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A Beginner’s Guide to Protective Packaging

Help your customers reduce costs, avoid damaged goods, and improve their brand image.

With the growing popularity of online shopping, the arrival of a package on the doorstep is often the first impression a company makes on new customers. And it’s a big one.

According to an independent study of the emotional responses to protective packaging material by Packaging Insight, “an overwhelming 73 percent of participants indicated that they would be unlikely to purchase from the company again after receiving a damaged item.”

Greg Alvarado, a packaging specialist at Millcraft, shares his top considerations for protective packaging to help you reduce costs, avoid damaged goods, and make a strong first impression.

Determine the type of protection needed. Is the item fragile? Does it need to be refrigerated? Are electronics involved? How will it be handled? The type of product and shipping method dictate the structure of the package and protective material needed.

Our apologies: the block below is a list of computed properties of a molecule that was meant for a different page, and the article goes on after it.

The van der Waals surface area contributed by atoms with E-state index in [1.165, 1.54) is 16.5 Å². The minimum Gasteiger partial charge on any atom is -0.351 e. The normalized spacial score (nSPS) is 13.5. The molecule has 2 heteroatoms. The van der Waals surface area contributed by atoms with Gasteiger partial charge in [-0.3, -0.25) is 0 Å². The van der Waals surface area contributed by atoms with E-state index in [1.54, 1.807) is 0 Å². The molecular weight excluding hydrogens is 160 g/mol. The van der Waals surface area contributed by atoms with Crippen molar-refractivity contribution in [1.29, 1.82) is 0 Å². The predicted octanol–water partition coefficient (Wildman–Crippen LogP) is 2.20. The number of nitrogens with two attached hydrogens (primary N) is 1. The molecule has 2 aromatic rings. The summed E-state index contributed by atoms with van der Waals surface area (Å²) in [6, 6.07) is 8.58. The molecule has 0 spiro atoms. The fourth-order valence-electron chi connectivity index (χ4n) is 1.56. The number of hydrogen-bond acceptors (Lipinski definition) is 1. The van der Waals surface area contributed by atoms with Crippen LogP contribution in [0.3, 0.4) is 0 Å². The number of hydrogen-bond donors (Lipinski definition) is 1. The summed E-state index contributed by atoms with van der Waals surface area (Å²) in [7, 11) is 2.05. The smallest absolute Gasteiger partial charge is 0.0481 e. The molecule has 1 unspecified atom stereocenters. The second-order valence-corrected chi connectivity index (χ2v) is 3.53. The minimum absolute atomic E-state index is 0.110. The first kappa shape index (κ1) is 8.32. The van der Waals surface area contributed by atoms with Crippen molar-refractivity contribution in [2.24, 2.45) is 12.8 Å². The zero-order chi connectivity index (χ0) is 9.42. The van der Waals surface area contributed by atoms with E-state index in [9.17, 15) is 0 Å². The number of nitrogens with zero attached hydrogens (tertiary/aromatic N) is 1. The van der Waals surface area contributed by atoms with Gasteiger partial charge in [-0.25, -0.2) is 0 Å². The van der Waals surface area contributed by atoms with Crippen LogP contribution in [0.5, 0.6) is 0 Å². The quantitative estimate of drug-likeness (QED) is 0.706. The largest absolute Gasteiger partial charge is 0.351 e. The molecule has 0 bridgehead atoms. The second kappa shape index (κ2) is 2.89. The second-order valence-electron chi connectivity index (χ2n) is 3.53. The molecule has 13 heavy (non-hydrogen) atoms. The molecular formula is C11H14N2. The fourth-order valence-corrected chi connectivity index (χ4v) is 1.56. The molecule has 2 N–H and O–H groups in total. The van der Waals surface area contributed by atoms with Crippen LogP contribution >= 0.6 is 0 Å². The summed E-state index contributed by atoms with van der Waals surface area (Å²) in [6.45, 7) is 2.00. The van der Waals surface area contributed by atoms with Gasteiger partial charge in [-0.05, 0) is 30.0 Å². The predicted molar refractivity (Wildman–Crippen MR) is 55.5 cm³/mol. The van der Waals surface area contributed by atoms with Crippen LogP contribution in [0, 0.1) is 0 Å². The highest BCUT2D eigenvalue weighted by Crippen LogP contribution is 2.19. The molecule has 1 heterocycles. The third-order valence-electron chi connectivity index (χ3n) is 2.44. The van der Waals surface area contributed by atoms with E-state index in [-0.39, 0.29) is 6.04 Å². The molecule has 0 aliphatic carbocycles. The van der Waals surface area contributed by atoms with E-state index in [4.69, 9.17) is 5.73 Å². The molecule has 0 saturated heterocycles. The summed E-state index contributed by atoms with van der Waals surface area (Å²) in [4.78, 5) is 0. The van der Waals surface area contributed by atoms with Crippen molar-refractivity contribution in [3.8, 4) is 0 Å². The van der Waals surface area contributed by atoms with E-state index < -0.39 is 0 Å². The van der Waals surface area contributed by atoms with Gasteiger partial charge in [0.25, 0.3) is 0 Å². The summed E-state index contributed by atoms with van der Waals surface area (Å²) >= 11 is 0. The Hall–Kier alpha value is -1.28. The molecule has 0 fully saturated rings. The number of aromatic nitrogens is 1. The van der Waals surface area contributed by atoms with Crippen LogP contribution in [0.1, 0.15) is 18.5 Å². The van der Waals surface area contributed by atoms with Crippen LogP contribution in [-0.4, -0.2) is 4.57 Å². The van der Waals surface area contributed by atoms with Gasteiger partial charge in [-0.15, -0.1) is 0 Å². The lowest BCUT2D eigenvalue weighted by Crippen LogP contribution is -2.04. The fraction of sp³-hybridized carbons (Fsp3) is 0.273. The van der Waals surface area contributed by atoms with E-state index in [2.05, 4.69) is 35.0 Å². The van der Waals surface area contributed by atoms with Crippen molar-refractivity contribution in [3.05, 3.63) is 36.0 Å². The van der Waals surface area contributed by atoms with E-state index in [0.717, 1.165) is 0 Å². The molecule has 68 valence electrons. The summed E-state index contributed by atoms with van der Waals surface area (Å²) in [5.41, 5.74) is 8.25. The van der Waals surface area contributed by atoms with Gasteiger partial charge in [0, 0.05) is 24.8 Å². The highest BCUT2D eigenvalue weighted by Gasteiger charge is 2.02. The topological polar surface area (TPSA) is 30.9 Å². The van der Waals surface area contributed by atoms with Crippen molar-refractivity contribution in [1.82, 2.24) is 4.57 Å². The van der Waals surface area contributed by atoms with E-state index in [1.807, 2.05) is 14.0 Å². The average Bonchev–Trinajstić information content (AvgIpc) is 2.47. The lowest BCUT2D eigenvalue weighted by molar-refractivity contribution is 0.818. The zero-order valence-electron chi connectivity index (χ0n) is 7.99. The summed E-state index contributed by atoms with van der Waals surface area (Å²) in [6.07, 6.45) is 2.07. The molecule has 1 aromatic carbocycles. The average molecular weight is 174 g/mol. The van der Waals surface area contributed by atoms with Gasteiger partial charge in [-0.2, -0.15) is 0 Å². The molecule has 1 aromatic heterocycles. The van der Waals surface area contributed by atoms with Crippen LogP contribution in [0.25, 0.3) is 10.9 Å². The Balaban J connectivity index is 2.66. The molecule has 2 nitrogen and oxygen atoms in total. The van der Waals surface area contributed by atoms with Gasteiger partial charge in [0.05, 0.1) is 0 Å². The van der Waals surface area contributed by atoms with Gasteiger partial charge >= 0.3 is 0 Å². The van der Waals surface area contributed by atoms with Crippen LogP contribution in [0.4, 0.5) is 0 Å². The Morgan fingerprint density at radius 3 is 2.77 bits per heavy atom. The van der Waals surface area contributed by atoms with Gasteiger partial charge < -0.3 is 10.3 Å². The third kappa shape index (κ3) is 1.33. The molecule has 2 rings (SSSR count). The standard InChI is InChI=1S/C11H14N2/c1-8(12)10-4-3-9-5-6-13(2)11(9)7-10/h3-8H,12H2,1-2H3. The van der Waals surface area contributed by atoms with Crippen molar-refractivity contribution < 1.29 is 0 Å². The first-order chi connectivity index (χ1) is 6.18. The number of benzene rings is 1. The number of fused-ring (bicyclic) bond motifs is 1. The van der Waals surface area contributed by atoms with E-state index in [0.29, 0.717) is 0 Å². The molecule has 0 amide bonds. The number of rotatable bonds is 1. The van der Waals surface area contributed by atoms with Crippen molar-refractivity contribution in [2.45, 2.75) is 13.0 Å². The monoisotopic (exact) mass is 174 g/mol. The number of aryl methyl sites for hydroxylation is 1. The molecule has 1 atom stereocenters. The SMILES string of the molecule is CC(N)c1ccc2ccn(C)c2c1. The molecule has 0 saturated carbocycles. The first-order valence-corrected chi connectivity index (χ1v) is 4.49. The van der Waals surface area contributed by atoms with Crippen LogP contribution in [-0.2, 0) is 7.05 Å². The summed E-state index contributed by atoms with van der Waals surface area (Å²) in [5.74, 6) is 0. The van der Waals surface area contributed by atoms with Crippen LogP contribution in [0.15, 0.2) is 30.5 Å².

Pick the right material. Bubble wrap, air pillows, corrosion inhibitors, foam-in-place, clamshells, inflatable void fills, industrial papers, and kraft paper are all examples of protective packaging materials that can be used individually or in combination.

Align the level of protection to the product. Make sure protection is appropriate in size and construction with the value of the product. A $10,000 aftermarket car part demands a higher level of care than a $1 fidget spinner.

Deter theft. With thieves stealing packages off doorsteps, many companies have abandoned bright, brand-focused outer packaging in favor of plain brown boxes. In some instances, they print colorful brand-enforcing graphics on the interior of the shipping box, or simply include a decorative box within the plain outer box.

By Laurie Hileman